In the instant case under the California law, though the real estate vested in the devisees at decedent's death, it was subject to the possession of the administrators, who were entitled to collect the rents therefrom. The real estate itself and the income therefrom were, in other words, subject to administration and to the decedent's debts. Sec. 581, Probate Code of California.
Under Sec. 582 of the Probate Code of California the executor or administrator must deliver possession of real property to the heirs or devisees ‘unless the income therefrom for a longer period or a sale thereof is required for the payment of the debts of the decedent.‘ It has not been shown in the instant case that the administrators were legally obligated to thus deliver possession. The administrators did not deliver possession. No court order compelled delivery of possession. The devisees did not seek to obtain possession, but, on the contrary, apparently acquiesced in the estate's returning of the rental income of Federal tax purposes. On December 31, 1942, the estate had cash on hand of some $163,000, with Federal and state income taxes unpaid and the Federal estate tax unpaid, which latter tax amounted to some $157,000. Under these circumstances and on the state of the record, we do not think we can conclude that the administrators were obligated to deliver possession of the real estate to the devisees after December 10, 1942, or during the remainder of that month. Consequently, the instant case poses the question of whether the income from the real property is taxable to the estate or to the devisees holding title thereto. More simply stated, the question is whether for income tax purposes such income is that of the estate or that of the individual devisees. We think the answer to this question is furnished by section 161(a)(3) of the Internal Revenue Code, which imposes an income tax on estates, including ‘income received by the estates of deceased persons during the period of administration or settlement of the estate.‘ This language, coupled with the provisions of section 582 of the California Probate Code, indicates that, for the purpose of determining whether the income here involved from the real property is taxable to petitioner or to the devisees of such property, depends on whether the possession of such income by the administrators was necessary for the payment of the debts of decedent. The reason for attributing income received by the estate during administration to the estate rather than to the devisees holding title to the income-producing property has been well stated in Kuldell v. Commissioner, 69 Fed.(2d) 739, as follows:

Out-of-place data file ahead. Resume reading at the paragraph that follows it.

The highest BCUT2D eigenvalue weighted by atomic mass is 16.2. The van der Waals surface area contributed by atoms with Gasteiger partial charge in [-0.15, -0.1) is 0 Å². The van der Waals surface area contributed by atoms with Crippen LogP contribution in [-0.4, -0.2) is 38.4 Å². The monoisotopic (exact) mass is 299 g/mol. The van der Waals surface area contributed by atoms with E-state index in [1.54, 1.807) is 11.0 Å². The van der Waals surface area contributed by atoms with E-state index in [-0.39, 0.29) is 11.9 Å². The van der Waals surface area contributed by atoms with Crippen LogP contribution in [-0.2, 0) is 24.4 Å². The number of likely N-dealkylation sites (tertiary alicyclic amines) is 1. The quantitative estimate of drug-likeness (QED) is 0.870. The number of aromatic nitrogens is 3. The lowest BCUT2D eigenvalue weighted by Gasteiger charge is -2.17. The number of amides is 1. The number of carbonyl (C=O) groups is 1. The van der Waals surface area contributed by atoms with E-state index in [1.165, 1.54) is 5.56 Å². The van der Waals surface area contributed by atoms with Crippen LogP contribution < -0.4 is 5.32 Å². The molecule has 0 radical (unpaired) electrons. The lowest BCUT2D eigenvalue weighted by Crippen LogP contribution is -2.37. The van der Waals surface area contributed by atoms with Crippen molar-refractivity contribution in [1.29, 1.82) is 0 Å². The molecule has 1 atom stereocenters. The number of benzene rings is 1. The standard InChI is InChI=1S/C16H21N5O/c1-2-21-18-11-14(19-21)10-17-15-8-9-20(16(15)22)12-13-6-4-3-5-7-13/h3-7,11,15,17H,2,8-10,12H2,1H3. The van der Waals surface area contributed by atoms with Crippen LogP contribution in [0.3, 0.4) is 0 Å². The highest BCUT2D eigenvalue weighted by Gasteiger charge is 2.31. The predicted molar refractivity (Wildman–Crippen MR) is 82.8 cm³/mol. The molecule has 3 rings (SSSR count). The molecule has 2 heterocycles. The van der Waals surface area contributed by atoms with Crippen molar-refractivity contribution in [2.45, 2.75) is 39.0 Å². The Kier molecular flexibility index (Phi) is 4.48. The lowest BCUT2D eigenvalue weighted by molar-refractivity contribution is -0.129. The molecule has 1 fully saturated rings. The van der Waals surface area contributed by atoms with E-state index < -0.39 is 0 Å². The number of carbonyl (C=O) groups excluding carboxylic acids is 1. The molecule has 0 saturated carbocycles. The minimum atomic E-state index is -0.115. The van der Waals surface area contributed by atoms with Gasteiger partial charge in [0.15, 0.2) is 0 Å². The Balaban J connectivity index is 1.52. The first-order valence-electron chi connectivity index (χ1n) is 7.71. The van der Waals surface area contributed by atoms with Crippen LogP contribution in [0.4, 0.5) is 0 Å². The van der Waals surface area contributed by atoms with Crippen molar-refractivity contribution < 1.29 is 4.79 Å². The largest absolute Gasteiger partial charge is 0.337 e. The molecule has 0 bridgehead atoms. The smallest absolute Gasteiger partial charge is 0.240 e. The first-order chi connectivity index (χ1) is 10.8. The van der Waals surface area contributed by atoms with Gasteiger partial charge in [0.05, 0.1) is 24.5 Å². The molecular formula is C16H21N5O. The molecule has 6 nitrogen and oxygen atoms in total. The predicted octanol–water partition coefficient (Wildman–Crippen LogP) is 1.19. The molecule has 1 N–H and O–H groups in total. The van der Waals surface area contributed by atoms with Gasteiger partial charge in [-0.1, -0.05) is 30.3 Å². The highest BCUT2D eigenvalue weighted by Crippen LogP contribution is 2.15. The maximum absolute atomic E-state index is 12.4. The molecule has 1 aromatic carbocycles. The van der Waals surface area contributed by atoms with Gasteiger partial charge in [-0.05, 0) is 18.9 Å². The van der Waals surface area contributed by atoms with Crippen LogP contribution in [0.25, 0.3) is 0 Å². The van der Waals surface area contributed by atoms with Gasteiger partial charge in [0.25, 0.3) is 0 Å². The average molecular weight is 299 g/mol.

* * * It is perfectly true that under Texas laws an administrator takes no title to the property, either real or personal; that all of it descends to and vests in the legatees under a will, in the heirs, if there is none. It is equally true, however, that it does so subject to the payment of the debts of the intestate, and that it is provided that upon the issuance of letters testamentary or administration, the executor or administrator shall have the right to the possession of the estate as it existed at the death of the testator or intestate, and he shall recover possession and hold such estate in trust to be disposed of in accordance with law. It was in recognition of this period of husbandry and control by the administrator, which prudent administration requires, that the Revenue Acts provide that income received by estates during the period of administration or settlement shall be returned and paid by the administrator. * * *
Petitioners rely on Bishop v. Commissioner, 152 Fed.(2d) 389, for the proposition that income follows title despite administration. We think the cited case is distinguishable because the property involved therein was the community half of the surviving wife. Consequently, the wife did not derive her title from the decedent, but held title which antedated and persisted after her husband's death. We therefore do not consider the Bishop case as controlling the instant situation, which does not involve community property.
Nor do we think it can seriously be argued that the estate was not under administration during 1942. It is true that the estate was solvent and that the claims which had been filed had been paid prior to the end of 1942, but Federal and state income taxes and the Federal estate tax had not been paid, no distributions to the legatees or devisees had been made, and the final accounting was not approved until May 1943. The administrators filed a fiduciary return on behalf of the estate in 1942. Under these circumstances, we do not think it can be said that the estate entity and the administrators' control over it constituted an unreality or an improper prolongation of the the period of husbandry during 1942. We have indicated before that we should be slow to disregard the date of final accounting and official discharge. J. H. Anderson, 30 B.T.A. 1275.
For all the reasons above stated, we hold that respondent correctly taxed the income in question to the estate.
Decision will be entered for respondent.